I remember reading a biography on Abraham Lincoln many years after making crafts with cotton and black crepe paper for the class bulletin board and thinking, “Wait, he sometimes failed too? He had flaws? He had haters? Good ole Honest Abe was imperfect, wait, what?” I was so happy not to have known any of Mr. Lincoln’s limitations (or anyone else I revered) when I was young because it gave me time to hope and dream about what America offered to me. I needed to believe in all my heroes, in what each stood for and to this day, I am glad that too much information did not get in the way of those beliefs.
As a little girl, I stood proud with hand on heart when my class pledged allegiance to the American flag. Doing so was not open for discussion and I learned to respect the teacher who held us accountable. Along with my classmates, I recited poems about the Nina, the Pinta and the Santa Maria and wondered not only how the earth could possibly be round, how anyone could be brave enough to set sail in order to find out. At least back then, we wondered. I liked imagining what it was like for explorers to set out and find spices and places to call home some new day in a faraway place. It seemed back then, that talking about discovery was much more important than being politically correct about the discoverer.
As for Columbus and his men and the fact that some cities now refuse to celebrate him anymore, I am not saying that all they likely did upon arrival (even if that arrival was by default) in already inhabited land would have been things to revere. I am saying however, that as a young child having a chance to do so, allowed me to believe in the idea of discovery. That belief mattered. Was it really so terrible, those of you who insist on banning Columbus Day, to allow children to believe in a story of “sailing the ocean blue in 1492?” Did it really have to become an ethnic battle cry? Can you not see that the simplicity of the belief back when, served to help some of us dream of exploration of our own some day?
Regarding trophies and grades, the way it worked was this: we played games resulting in a winner and loser; some kids got trophies and some did not (I was one of the “did-nots”), but no matter what, we learned about perseverance, disappointment and sportsmanship. We experienced the feeling of victory and yes, the agony of defeat, but within each we were compelled to stand still in emotion. We got A’s when we worked hard and D’s when not so much and we felt joy and disappointment depending. Does that even happen anymore? Does anyone have to feel disappointment? Do our children even have to stop long enough to feel? I read that some colleges cancelled class and allowed students to bring pets to the dorms to help them process unhappiness during this past presidential election. Seriously?? Today, our nation focuses so much on making sure that everyone is comfortable and everybody wins that we seem to have lost sight of the value that discomfort and even losing have in forming our individual dignity and strength. This refusal to stand still in emotions anymore within our schools, our sports, our games, our elections, our country, this avoidance of discomfort in such an enormous way in our society, makes me so very uncomfortable.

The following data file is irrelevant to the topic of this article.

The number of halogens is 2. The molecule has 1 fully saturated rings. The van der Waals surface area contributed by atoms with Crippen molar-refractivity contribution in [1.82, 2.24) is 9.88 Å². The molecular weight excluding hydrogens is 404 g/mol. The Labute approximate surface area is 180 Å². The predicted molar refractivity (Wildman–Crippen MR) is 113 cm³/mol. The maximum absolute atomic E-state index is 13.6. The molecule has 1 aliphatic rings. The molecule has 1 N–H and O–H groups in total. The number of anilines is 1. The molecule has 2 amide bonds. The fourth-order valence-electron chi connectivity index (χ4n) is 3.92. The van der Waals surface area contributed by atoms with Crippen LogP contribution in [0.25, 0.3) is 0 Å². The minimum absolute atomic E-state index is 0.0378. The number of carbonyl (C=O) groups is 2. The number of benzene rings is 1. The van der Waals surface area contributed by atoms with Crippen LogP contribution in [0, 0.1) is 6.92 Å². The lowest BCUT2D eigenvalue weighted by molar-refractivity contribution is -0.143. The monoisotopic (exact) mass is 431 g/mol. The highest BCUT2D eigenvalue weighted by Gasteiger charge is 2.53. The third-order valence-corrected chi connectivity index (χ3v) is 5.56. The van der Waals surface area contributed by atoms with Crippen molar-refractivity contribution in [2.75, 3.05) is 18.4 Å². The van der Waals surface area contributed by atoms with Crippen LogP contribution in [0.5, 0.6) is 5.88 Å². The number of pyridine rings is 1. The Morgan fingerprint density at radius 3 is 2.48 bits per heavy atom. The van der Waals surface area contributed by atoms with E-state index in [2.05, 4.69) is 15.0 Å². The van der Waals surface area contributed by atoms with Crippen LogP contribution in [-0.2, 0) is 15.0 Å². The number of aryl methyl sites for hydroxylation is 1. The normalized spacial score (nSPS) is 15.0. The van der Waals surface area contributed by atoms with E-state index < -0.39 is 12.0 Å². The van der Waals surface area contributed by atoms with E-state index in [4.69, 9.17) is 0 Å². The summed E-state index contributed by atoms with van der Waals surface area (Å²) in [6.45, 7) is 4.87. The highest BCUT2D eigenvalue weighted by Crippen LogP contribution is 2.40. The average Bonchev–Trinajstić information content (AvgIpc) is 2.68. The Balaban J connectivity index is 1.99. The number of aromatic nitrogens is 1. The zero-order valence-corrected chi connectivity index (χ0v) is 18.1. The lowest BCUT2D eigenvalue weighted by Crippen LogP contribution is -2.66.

Maybe that is why so many potential young discovers these days seek their high from drugs. They set out for the instant gratification, dopamine buzz from a substance instead of the long-term one that comes from setting out and trying and even sometimes failing, from an origin of purpose. Perhaps many of our young Americans today are just going with what they are learning, to cop out and make excuses instead of feeling. Or, maybe they feel blocked from seeking new heights because they are afraid of the judgment fishbowl they will likely have to swim in after they achieve them, the one in which every move, every thought and every comment will be picked apart by society and the media. Perhaps it is because no one is teaching our young people anymore that life is not about being always comfortable or always understood or always right. It is about striving along the way.